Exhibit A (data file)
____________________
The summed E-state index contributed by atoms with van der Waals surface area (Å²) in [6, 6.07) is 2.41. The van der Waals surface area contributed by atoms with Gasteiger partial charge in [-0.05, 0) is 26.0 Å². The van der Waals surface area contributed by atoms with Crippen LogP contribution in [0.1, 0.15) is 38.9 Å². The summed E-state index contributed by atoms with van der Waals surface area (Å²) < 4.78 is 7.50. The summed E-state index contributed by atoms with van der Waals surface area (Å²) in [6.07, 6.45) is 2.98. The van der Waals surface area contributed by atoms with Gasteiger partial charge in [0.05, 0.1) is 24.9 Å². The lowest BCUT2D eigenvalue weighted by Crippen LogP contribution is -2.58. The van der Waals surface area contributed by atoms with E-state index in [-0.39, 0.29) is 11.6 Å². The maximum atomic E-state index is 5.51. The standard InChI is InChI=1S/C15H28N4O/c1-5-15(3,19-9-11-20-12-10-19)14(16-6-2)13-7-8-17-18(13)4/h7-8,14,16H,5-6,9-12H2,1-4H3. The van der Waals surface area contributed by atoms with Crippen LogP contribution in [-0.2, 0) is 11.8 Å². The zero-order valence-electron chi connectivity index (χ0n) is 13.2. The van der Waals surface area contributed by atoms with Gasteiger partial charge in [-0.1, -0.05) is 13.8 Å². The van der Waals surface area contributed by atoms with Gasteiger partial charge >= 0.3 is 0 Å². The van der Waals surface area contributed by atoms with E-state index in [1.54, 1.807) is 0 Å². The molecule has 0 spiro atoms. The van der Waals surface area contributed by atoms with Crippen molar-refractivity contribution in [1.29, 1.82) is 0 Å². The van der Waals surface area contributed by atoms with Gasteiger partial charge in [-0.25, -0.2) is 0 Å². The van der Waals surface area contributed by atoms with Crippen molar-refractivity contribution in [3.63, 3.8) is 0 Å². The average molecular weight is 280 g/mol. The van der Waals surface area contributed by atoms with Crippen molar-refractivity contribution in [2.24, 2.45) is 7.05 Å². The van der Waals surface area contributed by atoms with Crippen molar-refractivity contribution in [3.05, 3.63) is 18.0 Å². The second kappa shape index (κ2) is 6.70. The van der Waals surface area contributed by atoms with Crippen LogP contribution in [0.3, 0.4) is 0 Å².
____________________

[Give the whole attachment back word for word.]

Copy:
The summed E-state index contributed by atoms with van der Waals surface area (Å²) in [6, 6.07) is 2.41. The van der Waals surface area contributed by atoms with Gasteiger partial charge in [-0.05, 0) is 26.0 Å². The van der Waals surface area contributed by atoms with Crippen LogP contribution in [0.1, 0.15) is 38.9 Å². The summed E-state index contributed by atoms with van der Waals surface area (Å²) < 4.78 is 7.50. The summed E-state index contributed by atoms with van der Waals surface area (Å²) in [6.07, 6.45) is 2.98. The van der Waals surface area contributed by atoms with Gasteiger partial charge in [0.05, 0.1) is 24.9 Å². The lowest BCUT2D eigenvalue weighted by Crippen LogP contribution is -2.58. The van der Waals surface area contributed by atoms with E-state index in [-0.39, 0.29) is 11.6 Å². The maximum atomic E-state index is 5.51. The standard InChI is InChI=1S/C15H28N4O/c1-5-15(3,19-9-11-20-12-10-19)14(16-6-2)13-7-8-17-18(13)4/h7-8,14,16H,5-6,9-12H2,1-4H3. The van der Waals surface area contributed by atoms with Crippen LogP contribution in [-0.2, 0) is 11.8 Å². The zero-order valence-electron chi connectivity index (χ0n) is 13.2. The van der Waals surface area contributed by atoms with Gasteiger partial charge in [-0.1, -0.05) is 13.8 Å². The van der Waals surface area contributed by atoms with Gasteiger partial charge >= 0.3 is 0 Å². The van der Waals surface area contributed by atoms with E-state index in [1.54, 1.807) is 0 Å². The molecule has 0 spiro atoms. The van der Waals surface area contributed by atoms with Crippen molar-refractivity contribution in [1.29, 1.82) is 0 Å². The van der Waals surface area contributed by atoms with Gasteiger partial charge in [-0.25, -0.2) is 0 Å². The van der Waals surface area contributed by atoms with Crippen molar-refractivity contribution in [3.63, 3.8) is 0 Å². The average molecular weight is 280 g/mol. The van der Waals surface area contributed by atoms with Crippen molar-refractivity contribution in [2.24, 2.45) is 7.05 Å². The van der Waals surface area contributed by atoms with Crippen molar-refractivity contribution in [3.05, 3.63) is 18.0 Å². The second kappa shape index (κ2) is 6.70. The van der Waals surface area contributed by atoms with Crippen LogP contribution in [0.3, 0.4) is 0 Å².